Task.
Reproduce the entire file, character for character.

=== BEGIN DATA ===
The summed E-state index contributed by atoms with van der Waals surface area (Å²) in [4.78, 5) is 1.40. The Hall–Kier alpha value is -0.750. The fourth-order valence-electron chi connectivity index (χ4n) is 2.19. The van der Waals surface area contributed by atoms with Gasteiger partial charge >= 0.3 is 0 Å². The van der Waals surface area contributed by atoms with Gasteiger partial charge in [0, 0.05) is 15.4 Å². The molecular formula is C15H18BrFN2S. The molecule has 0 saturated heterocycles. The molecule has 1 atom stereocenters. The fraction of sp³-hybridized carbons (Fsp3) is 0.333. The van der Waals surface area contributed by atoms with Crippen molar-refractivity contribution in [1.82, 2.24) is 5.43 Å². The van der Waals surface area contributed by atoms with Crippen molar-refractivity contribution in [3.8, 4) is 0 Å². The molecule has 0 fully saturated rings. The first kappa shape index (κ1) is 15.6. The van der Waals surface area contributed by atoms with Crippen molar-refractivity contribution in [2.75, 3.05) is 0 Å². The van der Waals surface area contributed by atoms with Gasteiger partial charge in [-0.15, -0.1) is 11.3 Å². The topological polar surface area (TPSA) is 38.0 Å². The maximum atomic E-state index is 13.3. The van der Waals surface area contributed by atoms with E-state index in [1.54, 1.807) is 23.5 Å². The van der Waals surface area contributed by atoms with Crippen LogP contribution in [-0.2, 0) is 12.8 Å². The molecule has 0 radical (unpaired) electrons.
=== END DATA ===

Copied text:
The summed E-state index contributed by atoms with van der Waals surface area (Å²) in [4.78, 5) is 1.40. The Hall–Kier alpha value is -0.750. The fourth-order valence-electron chi connectivity index (χ4n) is 2.19. The van der Waals surface area contributed by atoms with Gasteiger partial charge >= 0.3 is 0 Å². The van der Waals surface area contributed by atoms with Gasteiger partial charge in [0, 0.05) is 15.4 Å². The molecular formula is C15H18BrFN2S. The molecule has 0 saturated heterocycles. The molecule has 1 atom stereocenters. The fraction of sp³-hybridized carbons (Fsp3) is 0.333. The van der Waals surface area contributed by atoms with Crippen molar-refractivity contribution in [1.82, 2.24) is 5.43 Å². The van der Waals surface area contributed by atoms with Crippen molar-refractivity contribution in [3.8, 4) is 0 Å². The molecule has 0 fully saturated rings. The first kappa shape index (κ1) is 15.6. The van der Waals surface area contributed by atoms with Crippen molar-refractivity contribution in [2.75, 3.05) is 0 Å². The van der Waals surface area contributed by atoms with Gasteiger partial charge in [-0.15, -0.1) is 11.3 Å². The topological polar surface area (TPSA) is 38.0 Å². The maximum atomic E-state index is 13.3. The van der Waals surface area contributed by atoms with E-state index in [1.54, 1.807) is 23.5 Å². The van der Waals surface area contributed by atoms with Crippen LogP contribution in [-0.2, 0) is 12.8 Å². The molecule has 0 radical (unpaired) electrons.